NORTH KOREAN TRANSFER OF POWER NEAR? North Korea's decision to send a special envoy to China signals an imminent announcement of a new leader in the Stalinist state, diplomats and analysts in Seoul said yesterday. North Korea said Tuesday it was sending Vice Foreign Minister Song Ho Gyong to China as a special envoy. ``Song will be making the first public and official visit to Beijing by a senior North Korean official since the death of Kim Il Sung. This appears to be the completion of reshuffling in North Korea's hierarchy,'' an Asian diplomat said. China is the isolated North's last remaining major ally, and its blessing of the communist world's first dynastic succession is seen as vital to Kim Jong Il, who lacks his father's charisma. US indicators unchanged
The US government's chief forecasting gauge of future economic activity was unchanged in July after increasing by modest amounts the previous two months, the government said yesterday. Meanwhile, orders to US factories fell 2.3 percent in July, the first decline in five months and the biggest drop in 2-1/2 years. The Commerce Department said that the decrease in the indicator of manufacturing plans - only the second in the last 12 months - was led by a sharp drop in orders for automobiles as many carmakers shut down plants for two weeks. Russian oil venture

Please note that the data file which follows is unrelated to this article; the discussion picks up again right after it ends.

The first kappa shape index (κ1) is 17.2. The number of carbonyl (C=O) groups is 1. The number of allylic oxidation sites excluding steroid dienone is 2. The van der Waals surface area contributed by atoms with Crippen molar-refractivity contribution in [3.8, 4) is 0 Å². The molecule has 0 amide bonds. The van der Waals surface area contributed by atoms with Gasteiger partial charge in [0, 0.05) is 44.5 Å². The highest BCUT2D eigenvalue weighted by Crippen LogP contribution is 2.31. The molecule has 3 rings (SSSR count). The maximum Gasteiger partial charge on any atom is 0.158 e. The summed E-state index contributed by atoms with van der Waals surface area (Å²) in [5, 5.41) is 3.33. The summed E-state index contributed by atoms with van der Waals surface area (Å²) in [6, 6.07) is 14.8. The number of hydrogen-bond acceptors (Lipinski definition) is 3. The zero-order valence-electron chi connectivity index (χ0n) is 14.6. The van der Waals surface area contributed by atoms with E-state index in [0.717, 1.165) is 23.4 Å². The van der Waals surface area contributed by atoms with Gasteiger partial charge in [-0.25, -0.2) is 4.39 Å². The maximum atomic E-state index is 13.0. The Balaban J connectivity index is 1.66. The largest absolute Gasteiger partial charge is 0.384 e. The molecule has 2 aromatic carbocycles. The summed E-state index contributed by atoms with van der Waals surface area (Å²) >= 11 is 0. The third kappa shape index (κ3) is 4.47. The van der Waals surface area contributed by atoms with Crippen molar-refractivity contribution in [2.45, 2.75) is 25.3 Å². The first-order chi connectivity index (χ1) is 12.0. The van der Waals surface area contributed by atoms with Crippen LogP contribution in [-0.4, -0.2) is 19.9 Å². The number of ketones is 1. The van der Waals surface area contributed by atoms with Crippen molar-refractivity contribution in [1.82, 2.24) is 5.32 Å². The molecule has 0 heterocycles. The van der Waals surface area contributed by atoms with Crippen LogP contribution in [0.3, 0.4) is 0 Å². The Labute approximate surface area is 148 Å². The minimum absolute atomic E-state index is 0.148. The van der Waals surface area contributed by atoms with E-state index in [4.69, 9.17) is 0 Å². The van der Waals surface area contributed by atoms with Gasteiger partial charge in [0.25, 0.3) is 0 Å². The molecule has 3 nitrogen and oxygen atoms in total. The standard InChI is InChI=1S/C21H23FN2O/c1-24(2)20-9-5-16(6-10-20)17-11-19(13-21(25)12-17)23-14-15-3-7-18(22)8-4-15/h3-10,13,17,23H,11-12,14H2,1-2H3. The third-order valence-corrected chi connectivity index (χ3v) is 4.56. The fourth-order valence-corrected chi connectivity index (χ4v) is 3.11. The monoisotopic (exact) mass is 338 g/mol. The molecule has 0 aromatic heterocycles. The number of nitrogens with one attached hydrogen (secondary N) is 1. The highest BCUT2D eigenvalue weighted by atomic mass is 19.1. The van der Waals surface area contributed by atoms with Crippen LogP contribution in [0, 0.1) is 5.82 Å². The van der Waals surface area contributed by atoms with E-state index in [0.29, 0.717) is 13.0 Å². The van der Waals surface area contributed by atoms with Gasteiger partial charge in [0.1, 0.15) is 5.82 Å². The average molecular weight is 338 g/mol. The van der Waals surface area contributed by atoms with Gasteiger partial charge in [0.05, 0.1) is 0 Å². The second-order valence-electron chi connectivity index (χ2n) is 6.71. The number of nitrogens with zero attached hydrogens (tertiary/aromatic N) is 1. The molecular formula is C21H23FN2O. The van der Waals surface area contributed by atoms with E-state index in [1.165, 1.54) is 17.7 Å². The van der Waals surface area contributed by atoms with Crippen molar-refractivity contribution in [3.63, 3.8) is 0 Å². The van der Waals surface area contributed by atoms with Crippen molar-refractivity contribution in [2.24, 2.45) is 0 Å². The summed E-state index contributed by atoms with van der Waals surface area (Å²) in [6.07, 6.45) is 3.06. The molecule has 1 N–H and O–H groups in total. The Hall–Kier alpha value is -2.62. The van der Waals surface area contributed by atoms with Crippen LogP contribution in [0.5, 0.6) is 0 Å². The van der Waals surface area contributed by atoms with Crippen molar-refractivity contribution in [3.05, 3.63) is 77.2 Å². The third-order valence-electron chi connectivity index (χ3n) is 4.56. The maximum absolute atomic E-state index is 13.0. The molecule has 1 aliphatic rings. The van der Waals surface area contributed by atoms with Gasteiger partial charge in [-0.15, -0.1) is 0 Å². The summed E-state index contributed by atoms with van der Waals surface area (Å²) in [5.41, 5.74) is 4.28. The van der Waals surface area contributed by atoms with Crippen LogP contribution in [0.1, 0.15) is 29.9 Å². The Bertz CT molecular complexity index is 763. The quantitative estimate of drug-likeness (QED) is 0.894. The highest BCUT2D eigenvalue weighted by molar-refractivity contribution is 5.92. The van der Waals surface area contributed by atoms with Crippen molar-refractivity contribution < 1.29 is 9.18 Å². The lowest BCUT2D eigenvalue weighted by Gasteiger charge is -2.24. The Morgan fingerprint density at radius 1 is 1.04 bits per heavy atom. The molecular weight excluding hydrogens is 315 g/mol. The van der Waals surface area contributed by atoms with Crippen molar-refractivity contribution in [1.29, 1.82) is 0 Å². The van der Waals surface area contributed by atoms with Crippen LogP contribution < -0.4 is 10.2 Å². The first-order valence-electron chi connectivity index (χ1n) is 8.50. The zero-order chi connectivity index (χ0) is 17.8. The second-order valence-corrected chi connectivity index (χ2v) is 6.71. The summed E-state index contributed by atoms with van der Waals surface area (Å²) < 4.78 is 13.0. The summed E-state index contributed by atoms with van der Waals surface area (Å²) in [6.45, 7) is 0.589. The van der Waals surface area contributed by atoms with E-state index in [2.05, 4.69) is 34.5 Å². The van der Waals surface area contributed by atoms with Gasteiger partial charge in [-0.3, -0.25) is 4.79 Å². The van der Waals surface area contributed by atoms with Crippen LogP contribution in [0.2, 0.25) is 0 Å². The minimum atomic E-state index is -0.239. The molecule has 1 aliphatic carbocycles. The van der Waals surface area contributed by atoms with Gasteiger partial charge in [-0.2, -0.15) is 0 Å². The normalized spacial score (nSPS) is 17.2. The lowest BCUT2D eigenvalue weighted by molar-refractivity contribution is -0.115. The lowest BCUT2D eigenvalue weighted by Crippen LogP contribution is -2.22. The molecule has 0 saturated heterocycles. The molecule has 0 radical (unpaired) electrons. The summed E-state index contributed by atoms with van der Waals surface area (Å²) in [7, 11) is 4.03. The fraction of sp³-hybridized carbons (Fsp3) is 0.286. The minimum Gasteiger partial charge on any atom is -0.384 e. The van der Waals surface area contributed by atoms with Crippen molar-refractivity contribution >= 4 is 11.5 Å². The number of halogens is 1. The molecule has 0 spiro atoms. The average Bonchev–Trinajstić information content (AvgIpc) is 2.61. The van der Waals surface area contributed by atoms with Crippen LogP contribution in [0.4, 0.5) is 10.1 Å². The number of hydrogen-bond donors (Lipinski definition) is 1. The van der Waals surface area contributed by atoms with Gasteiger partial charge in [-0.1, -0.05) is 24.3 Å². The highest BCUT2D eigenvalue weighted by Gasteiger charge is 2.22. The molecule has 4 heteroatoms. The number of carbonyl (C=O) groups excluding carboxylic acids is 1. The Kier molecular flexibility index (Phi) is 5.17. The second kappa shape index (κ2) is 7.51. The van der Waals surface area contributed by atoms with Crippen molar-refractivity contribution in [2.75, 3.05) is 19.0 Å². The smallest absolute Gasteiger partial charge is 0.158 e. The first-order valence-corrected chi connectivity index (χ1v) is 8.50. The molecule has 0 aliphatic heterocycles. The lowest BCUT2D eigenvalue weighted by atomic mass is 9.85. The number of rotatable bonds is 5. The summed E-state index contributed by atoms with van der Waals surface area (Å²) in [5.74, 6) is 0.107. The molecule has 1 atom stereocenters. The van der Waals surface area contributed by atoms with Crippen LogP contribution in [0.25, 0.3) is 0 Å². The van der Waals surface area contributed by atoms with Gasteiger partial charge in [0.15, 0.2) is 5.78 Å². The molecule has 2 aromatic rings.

Conoco Inc., a unit of DuPont Company, said yesterday it started producing its first barrel of crude oil from an oil field in the Russian arctic tundra.
The Houston-based company said the Polar Lights project in Northern Russia's Timan Pechora Basin, located 1,000 miles from Moscow, is a 50-50 venture. Hong Kong setback
Fulfilling earlier threats, Chinese legislators voted yesterday to disband Hong Kong's legislature and other elected institutions when the colony reverts to Chinese rule in 1997. The vote means that democratic reforms implemented in Hong Kong by Gov. Chris Patten are unlikely to survive the takeover. The reforms will allow Hong Kong citizens, for the first time, to choose, directly or indirectly, all their legislators in elections next year - the last to be held under British rule. Japan satellite fails
Japan's space agency said yesterday it was abandoning attempts to put into orbit an experimental satellite launched by its home-grown H2 rocket. The setback occurred after engines supposed to guide the satellite onto a geostationary orbit failed to fire sufficiently for the second day running. Warning shots fired
A Russian patrol vessel fired warning shots at three Japanese fishing boats headed for Russian territorial waters yesterday, the ITAR-Tass news agency reported. Two weeks ago, Russian patrol ships in the same area near the disputed Kuril Islands opened fire on Japanese boats and wounded a Japanese crewman, who later admitted poaching in Russian waters.